There are thousands of buildings in the United States that were built involving building codes that did not require automatic sprinkler protection. Most of them now have grandfather status and are not required to install sprinkler protection throughout the building. All of the new building codes that are being updated require automatic sprinkler protection for new construction. The problem is for a city like New York where there is so little space available for new construction, the new building codes offer little in the way of requiring existing non-protected facilities to install sprinkler protection. As a result of 9/11 there has been some discussion about providing sprinkler protection throughout all existing buildings in New York City in excess of 100 ft. in height. This would be required to be completed within a 15 year period.
There have been several tragic fires recently that have caused loss of life including:
· Dormitory at Seton Hall University
· Nightclub fire in Rhode Island
· Nursing home in Connecticut
· High rise in Cook County in Illinois
All of these facilities were not protected with an automatic sprinkler system.
There was an outcry in the State of New Jersey after the Seton Hall fire. So much that the state offered interest free loans to the state universities to install sprinkler protection throughout the dormitories.
A recent study by the health care industry stated that approximately 4,200 nursing homes are either fully unprotected or need a major upgrade to their automatic sprinkler systems.
There are so many loopholes in building codes as to whether automatic sprinkler protection should be installed or not. For example, in the building codes for New York City, there are so many variables that determine whether assembly occupancies require sprinkler protection. The current building code requires automatic sprinkler protection for movie theaters that sell food. For theaters that don’t sell food, don’t have a curtain and allow less than a designated number of people, sprinkler protection is not required. This seems ridiculous, what does soda and popcorn have to do with defining an occupancy to determine if automatic sprinkler protection should be installed or not?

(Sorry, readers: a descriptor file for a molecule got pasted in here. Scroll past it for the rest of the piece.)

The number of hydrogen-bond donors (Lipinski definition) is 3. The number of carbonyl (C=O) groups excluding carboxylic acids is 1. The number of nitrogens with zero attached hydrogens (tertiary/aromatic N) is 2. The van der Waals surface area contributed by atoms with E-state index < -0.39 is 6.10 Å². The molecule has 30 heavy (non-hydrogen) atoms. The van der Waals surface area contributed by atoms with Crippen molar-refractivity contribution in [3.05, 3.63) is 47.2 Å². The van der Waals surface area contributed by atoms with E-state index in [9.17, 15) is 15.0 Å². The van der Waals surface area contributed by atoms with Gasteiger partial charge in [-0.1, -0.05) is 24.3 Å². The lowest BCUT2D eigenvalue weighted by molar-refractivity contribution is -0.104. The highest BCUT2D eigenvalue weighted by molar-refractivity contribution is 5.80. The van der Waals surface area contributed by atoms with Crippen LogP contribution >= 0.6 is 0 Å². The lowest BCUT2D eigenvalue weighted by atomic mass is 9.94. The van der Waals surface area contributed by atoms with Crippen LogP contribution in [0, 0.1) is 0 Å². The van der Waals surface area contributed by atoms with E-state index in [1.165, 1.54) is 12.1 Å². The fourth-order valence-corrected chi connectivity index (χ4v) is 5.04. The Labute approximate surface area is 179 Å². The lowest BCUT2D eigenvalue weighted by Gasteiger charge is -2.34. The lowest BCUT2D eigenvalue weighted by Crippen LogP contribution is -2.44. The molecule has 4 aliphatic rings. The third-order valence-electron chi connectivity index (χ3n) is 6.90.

So what is the driving force? In most cases the building owners will not argue over the logic of protecting their building with automatic sprinklers. The main issue is cost.
Currently, when installing a sprinkler system in any building, the cost of the system is expensed out of the estimated life of the building. For a high rise building that would be 27.5 years and for a commercial building that would be 39 years. There really is no financial incentive to install a system because of the long payback. The insurance premium is swayed more these days on supply and demand of the markets and less on loss ratio and whether your facilities are all protected properly. After 9/11 most insurance rates increased 20% or more to make up for the losses of the insurance carriers. This played over into 2002 – 2003, where the rates increased again. Eventually new carriers entered the insurance market and the supply of insurance was so high the rates are now decreasing. The point is that insurance premium savings is usually not an incentive for a building owner to install a sprinkler system.
In 1986, the U.S. Congress approved the Modified Accelerated Cost Recovery System (MACRS), which shortens the depreciable life of assets, thus giving the business owner a quicker and larger tax deduction.
The Fire Sprinkler Incentive Act (HR184) of 2003 that has been introduced proposes the use of MACRS over a five year period instead of the current 27.5 or 39 year depreciation period.
The cost to retrofit an existing high rise ranges from approximately $2.00 – $3.00 per square foot. Note – it was estimated by NFPA that it would have cost approximately $20,000 to install an automatic sprinkler system at the Nightclub in Rhode Island that killed 99 people.
The SFPE Board of Directors announced in the May – June 2004 edition of the SFPE Today their support for Fire Sprinkler Incentive Act (HR184) of 2003. The article stated that the bill is assigned to the House of Representatives’ Ways and Means Committee and that currently there are over 110 Democrat and Republican co-sponsors of the legislation.
You can go to http://www.sprinklernet.org/committees/legiscom/bills/hr1824.html for sample letters on how to contact your congressman or senator to support this act. Be sure to use your own words, original letters will be more effective.
We at Risk Logic are in full support of The Fire Sprinkler Incentive Act (HR184). If there is a financial incentive for building owners to install automatic sprinkler systems in their buildings, the more likely it would happen, and it would drastically improve the protection of the buildings as well as minimize the potential loss of life.
If you would like information on installing an automatic sprinkler system in your facility please contact us.